Generalized Anxiety Disorder (GAD) is one of the most common anxiety disorders in children and adolescents. Kids with GAD experience frequent worry about any number of different topics. They may worry about something that could happen in the future (e.g. a test or dentist appointment) or something that happened in the past (e.g. doing something embarrassing, doing poorly on a homework assignment). Common worries include school performance, mistakes they have made in the past, personal health or the health of loved ones, family finances, or things going on in the world at large (e.g. war, natural disasters, etc.). Kids suffering with GAD may persistently seek reassurance from parents and other adults, and may have particular difficulties tolerating uncertainty.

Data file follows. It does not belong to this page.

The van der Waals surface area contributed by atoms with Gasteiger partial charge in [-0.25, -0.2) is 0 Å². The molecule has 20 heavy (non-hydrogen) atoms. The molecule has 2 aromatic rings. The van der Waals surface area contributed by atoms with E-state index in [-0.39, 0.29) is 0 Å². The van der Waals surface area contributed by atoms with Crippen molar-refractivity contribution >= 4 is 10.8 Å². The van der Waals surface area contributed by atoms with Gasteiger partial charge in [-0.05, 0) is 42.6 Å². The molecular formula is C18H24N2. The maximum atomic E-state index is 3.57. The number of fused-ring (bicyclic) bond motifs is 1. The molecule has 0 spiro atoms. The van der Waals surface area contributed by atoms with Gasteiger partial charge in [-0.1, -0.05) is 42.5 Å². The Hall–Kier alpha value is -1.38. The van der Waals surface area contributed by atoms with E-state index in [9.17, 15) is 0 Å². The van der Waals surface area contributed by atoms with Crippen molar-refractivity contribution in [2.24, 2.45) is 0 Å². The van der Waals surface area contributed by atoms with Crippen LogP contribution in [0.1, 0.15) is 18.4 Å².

At times, kids with GAD may feel like they can’t stop worrying. As a result of this worry, it is common for kids with GAD to experience uncomfortable physical sensations (e.g. restlessness, fatigue, difficulty concentrating, irritability, muscle tension, sleeping difficulties).
When the worry of a child or adolescent is excessive, spans a number of events or activities, and feels uncontrollable to the child, a diagnosis of GAD may be warranted.
GAD can be associated with considerable life impairment, reduced quality of life, and interference with family, school, and peer functioning. If you think your child may suffer from GAD, please call us at 305-348-7836, or email us at TheMintProgram@fiu.edu. We can help!